A new Canadian government will be chosen on January 23. Five main parties are fighting for this aim. According to the last poll, the Conservatives, under Stephen Harper, could obtain 39% of the voters, Liberals, Paul Martin, 27% and respectively NPD (New Party Democratic), Jack Layton, 16%, the Bloc Québécois, Gilles Duceppe, 12% and lastly the Green Party with 5% of the votes hopefully. And so if we factor out the Bloc Québécois, which represents Québec only, and the Greens, who are too marginal, then in fact we have three opposing parties.
The NPD is located on the left and is fighting for the same values as the similar parties in Europe with moderate tendencies (as in comparison to Europe). For his leader, it is very important to consolidate the party's position for the next years. His priorities are in particular: protecting seniors, creating better for children and youth, defending and improving public health care and cleaning up corrupt government. But by refusing to talk about what they had lobbied for under a Liberal or Tory scenario, the NPD presents a muddy picture to voters about what they will be able to do after Canadians go to the polls January 23. Layton doesn't also seem to have a wider appeal even though he looks very clever. With the actual government, party’s role has been to counterbalance Liberal's power.
Liberal is a centre party. His leader, Paul Martin, defends the good results of the last ten years economic growth (+40%) and has the wish to continue for a better Canada with Quebec. His personality is cool, more appeal and he is very close of people, however he seems a little tired by a very hard campaign across such a big country, with several campaigning stopovers, two double public debates in December and January, including one day in English and the following in French. He has also faced up to charges of corruption, not about himself, but surrounding his government. And now how Tories are surging in the poll, Liberals are attacking them with controversial ads, like in particular: “A Harper victory would put a smile on George W. Bush's face”, Harper is also against the Kyoto agreement, a better regulation for guns, pro choice for women, marriage between people of same sex, and in favour Iraq’s war, station armed soldiers in the streets of Canadian cities... Liberal ads tries to paint Harper as an extremist with ties to the US and the Bloc Québécois. This is a classic attack but strategically, it seems wrong to attack this viciously right now, just ten days before the elections. So Martin's popularity has taken a hit in the poll, now standing at 25%, especially after the last debates in comparison with Harper, who has 32% of good opinions.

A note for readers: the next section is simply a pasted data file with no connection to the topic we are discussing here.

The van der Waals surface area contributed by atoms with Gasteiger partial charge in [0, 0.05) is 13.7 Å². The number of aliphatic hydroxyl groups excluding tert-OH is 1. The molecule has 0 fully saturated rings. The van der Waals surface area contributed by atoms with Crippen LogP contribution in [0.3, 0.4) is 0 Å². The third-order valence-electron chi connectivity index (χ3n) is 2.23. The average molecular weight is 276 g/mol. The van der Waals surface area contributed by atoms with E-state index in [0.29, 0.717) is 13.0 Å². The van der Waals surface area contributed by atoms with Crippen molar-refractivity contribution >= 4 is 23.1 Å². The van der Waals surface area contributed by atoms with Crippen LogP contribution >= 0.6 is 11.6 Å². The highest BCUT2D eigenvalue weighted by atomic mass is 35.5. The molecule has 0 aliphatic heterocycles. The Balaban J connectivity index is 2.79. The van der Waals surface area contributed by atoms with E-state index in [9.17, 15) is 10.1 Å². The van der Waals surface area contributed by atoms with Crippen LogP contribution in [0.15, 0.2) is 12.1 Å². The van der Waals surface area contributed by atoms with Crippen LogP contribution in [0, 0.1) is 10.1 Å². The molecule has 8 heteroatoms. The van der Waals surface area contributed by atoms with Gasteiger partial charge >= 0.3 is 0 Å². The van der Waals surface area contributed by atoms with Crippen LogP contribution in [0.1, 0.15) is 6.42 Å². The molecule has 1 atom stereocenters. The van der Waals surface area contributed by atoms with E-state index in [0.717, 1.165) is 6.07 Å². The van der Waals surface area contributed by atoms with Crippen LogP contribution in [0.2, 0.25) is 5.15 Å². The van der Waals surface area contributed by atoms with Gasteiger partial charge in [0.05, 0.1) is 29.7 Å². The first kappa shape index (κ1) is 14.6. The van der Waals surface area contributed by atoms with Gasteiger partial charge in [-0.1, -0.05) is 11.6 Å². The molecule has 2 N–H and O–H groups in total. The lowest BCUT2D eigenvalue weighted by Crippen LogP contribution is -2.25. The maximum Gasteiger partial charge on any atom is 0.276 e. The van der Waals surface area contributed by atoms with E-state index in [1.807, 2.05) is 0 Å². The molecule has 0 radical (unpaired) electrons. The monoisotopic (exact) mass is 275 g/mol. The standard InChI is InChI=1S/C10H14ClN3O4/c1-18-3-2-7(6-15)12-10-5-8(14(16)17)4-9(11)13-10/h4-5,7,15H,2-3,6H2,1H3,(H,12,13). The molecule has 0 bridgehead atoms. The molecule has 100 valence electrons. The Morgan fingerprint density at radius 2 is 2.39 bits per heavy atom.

Is this all said and done ? From the way I see it, I will answer yes, unless there is a spectacular change. Harper who has seemed dry, very academic and unapproachable is changing. The Globe and Mail of January 12, on the first page, shows a picture of Harper who is throwing a snowball at photographers,
showing him in a different light, more appeal, cool, “a warmer Harper !” He has also assured Canadians that he has evolved from when he lost the elections 18 months ago. We are going to a Tory victory, January 23, and perhaps not very far from a parliamentary majority ? In my opinion, whatever the party, Canada, has serious challenges for the future, in particular: pollution, climate change, native people, immigration, water policy, urban and country planning, invasion of guns from USA, crime, drug, poverty, health care etc…but also many assets like dynamism, cultural diversities, natural resources and a beautiful country with a gorgeous nature.
NB La traduction en français n'est malheureusement pas disponible, cependant rassurez-vous les prochains articles seront en français, ce qui sera aussi un peu moins laborieux pour moi. Et pour ceux que le sujet intéresse vous pouvez vous référer au quotidien en français Le Devoir, mentionné en lien. A bientôt...